Last year you filled a ten metre by five metre gallery space with corrugated iron and over a tonne of red soil. This time you also had it filled with fog, with only the sun outside lighting the room through the door threshold. Four speakers in each ceiling corner with four different tracks looped loud sounds of rain on a tin roof, trickling water and drops dripping slowly. The fog from the haze machine leeched in from behind the corrugated iron wherever it found an edge, a nail hole or a rusted-thin area on the surface. Then floated above viewer’s heads and with the deadening loam, this thin fog created a quiet stillness until the onerous sounds of hard rain broke through again.
You noticed that you felt cold standing inside that space. This, you thought, was a psychological effect as you remember feeling the same sensation just by watching the “10 Hours Of Rain On A Tin Roof” videos online (a resource for the work). The video is a looped image of bright, green grass wet with raindrops, repeated at short intervals but the sound seemed to be one ten-hour take. This image and the sound together changed the temperature of the room and produced a faint petrichor smell. You have always loved the rain and it is when you feel most alive. The infrigidating result of the rain, the smell, the obscuring of vision, the cloud cover reducing the glare and burn of the sun all point to the fact that everything looks more pleasant when wet, impelling you to be inside the earth. Whipsaw (2017) at Fontanelle Gallery, hinted at this very comfort but also the unease of being trapped in a space that inadequately protects you from an excess of rain.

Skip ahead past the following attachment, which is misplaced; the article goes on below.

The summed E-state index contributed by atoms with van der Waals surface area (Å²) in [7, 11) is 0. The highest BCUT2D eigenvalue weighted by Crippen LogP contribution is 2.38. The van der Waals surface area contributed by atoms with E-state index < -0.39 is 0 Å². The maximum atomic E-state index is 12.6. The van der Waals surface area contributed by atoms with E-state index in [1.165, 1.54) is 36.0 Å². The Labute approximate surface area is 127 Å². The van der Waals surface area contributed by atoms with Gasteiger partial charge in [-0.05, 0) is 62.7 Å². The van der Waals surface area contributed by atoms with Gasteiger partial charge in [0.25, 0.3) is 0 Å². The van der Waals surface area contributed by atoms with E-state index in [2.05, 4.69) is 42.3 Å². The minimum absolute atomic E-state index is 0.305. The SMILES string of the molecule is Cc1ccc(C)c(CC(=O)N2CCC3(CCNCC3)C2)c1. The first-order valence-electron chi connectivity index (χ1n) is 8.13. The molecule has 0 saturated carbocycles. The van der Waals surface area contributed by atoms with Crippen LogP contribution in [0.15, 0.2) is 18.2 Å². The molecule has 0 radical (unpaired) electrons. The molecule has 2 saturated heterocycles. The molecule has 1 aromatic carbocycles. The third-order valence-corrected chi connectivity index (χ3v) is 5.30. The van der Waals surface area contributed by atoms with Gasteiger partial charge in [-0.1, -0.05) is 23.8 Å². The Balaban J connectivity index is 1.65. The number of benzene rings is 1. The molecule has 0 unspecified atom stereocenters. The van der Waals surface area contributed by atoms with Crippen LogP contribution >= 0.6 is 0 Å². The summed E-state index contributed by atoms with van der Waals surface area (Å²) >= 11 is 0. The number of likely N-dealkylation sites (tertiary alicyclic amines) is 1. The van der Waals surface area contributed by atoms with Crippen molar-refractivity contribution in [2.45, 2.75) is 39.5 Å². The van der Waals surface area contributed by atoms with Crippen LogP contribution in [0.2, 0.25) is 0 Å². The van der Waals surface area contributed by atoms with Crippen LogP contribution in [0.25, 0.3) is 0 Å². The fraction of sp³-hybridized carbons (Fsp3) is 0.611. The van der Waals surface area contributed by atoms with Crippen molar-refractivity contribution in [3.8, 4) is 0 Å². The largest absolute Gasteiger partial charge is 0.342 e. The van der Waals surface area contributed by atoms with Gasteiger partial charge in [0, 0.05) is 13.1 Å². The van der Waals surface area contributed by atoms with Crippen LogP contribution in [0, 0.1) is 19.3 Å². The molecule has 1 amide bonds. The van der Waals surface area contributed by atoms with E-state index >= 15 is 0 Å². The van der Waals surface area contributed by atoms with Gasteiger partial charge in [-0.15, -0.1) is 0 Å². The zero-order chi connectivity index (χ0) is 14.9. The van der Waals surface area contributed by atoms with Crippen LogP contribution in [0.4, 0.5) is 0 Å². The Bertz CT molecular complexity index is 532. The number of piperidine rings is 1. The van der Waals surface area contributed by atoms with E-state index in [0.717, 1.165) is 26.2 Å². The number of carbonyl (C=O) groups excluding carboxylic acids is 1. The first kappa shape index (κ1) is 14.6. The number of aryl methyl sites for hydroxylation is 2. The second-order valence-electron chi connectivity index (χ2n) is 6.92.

It is also an attempt to represent the deficient lengths one can go to dam all the unpleasantness in life, and how quickly enjoyment can turn to discomfort and then danger. This psychological space—one of post-traumatic stress from traumas generations ago, that have been passed down and contributing to the conditions now—is reconfigured in your latest exhibition at the Griffith University Art Museum, your first solo exhibition at a major institution. Here, the work is split into two rooms: one created from corrugated iron, dirt, a shearer’s bed, a twig broom, a 44-gallon drum, a multi-coloured strip curtain and a kerosene lantern; and the other painted in volcanic ash tones with low lighting, fog and a droning, ominous soundtrack.
They are two of seven rooms, a wall drawing in the foyer and an outside line drawing of your childhood home in which the smells, light and sound from other rooms trespass and, just like memories, are under reconstruction all the time. Time, place and events aren’t fixed, and how you remember these experiences is influenced by your beliefs, perceptions, expectations, mental health etc. You think about the Aboriginal oral traditions of songlines, dance and art to preserve histories and to pass it onto another generation and how none of this was passed down to you. That had been stymied by the disaster of colonisation and now only bad histories are passed down or nothing at all; the things that can’t be talked about.
You don’t remember much, or if what you do remember is correct, and if anything is worth remembering at all. You wonder who you are and if it is you speaking or someone else. This is the daze of our lives.
Archie Moore is of Kamilaroi, German and English descent. An artist monograph in association with the exhibition Archie Moore: 1970–2018 (8 March – 21 April 2018) was published by the Griffith University Art Museum.
Photo: Archie Moore, A Home Away From Home ( Bennelong/Vera’s Hut), 2016, mixed media. Created for the 20th Biennale of Sydney, supported by Neil Hobbs and Karina Harris, and Kevin O’Brien. Courtesy the artist and The Commercial, Sydney